Few previous studies have examined the relation between CSF-based biomarker candidates of Alzheimer's dementia and neuropathological scores (Tapiola et al., 1997; Strozyk et al., 2003). To our knowledge, none has addressed CSF P-tau and neuropathology so far. When total tau protein was measured within the CSF (Tapiola et al., 1997), a positive correlation was found between total tau and NFT within cortical brain areas, but not within the allocortical CA1 region of the hippocampus. NPs were not measured. These results are consistent with the current findings, suggesting that measures of total tau and P-tau derived from CSF reflect neuropathological changes within the brain. The measure of total tau used in the previous study, however, includes both phosphorylated and non-phosphorylated tau isoforms and may represent a marker of neurodegeneration rather than Alzheimer's disease-specific neurofibrillary changes (Blennow and Hampel, 2003). Results of the current study extend these findings indicating that P-tau231P levels measured in the CSF show a correlation with levels of P-tau231P measured within the brain as well as markers of neurofibrillary changes, especially HP-tau load and NFTs. In addition, P-tau231P measured within the brain (sampled from the frontal cortex) was correlated with both P-tau231P in CSF and each of neuropathological measures including NFT, NP and HP-tau load. Taken together, these findings suggest that P-tau231P measured in CSF may serve as a surrogate biomarker of neurofibrillary pathology in the brains of the mostly severely demented patients studied here. It is noteworthy that an increase in disease duration was associated with an increase in all three neuropathological markers within the frontal lobe. Other studies have inconsistently found a correlation between disease duration and cortical neuropathologies including NFT and plaques in Alzheimer's disease (Berg et al., 1993, 1998). From the perspective of this study, the relationship between CSF-levels of P-tau231P and core neuropathologies in the brain does not seem to be mediated by disease duration.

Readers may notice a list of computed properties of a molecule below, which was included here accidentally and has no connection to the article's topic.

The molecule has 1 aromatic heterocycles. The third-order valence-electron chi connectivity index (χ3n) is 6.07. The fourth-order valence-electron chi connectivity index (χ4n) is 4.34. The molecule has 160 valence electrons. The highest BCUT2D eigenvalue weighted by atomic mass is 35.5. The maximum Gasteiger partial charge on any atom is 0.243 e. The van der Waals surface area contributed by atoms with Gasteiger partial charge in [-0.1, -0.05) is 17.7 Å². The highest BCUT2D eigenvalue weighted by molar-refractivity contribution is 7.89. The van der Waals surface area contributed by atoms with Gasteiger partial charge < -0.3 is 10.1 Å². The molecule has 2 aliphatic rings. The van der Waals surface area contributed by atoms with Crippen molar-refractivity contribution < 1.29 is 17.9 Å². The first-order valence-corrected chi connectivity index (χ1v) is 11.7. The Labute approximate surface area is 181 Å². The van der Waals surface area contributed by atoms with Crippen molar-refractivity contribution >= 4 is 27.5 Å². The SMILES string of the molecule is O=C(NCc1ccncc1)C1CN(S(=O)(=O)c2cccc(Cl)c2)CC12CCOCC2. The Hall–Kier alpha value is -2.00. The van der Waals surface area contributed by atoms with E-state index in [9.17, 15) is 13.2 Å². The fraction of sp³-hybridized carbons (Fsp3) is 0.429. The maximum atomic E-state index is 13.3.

In contrast to the amount of NFT and HP-tau load, the density of NP across different brain regions was less consistently correlated with CSF P-tau231P. A potential explanation for the results pattern could be the higher proportion of P-tau included in NFTs when compared with NPs. Whereas NFTs and neuritic processes are composed of fibrils containing phosphorylated tau, plaques consist mostly of fibrillous beta-amyloid (Grundke-Iqbal et al., 1986; Lee et al., 1991; Dickson, 1997). The neuritic subtype of plaques is invaded by dystrophic neurites of the neuron, and only such neurites include P-tau (Dickson, 1997). Thus, NP may contain relatively less P-tau in comparison to NFTs and neuropil threads, and therefore influence the level of CSF P-tau to a lower extent when compared with the other types of neurofibrillary lesions. Moreover, the classification of a plaque as NP (in contrast to diffuse amyloid plaques) does not control for the extent to which a particular NP contains neuritic processes from the neuron (Murayama and Saito, 2004) thus allowing for variance in the degree of neuritic pathology between NPs. Consequently, the density of NP may be only a crude measure of the extent of neuritic pathology. Therefore, levels of NP may be correlated with P-tau231P in CSF to a lesser degree when compared with NFT and HP-tau load. However, these interpretations await testing in future studies.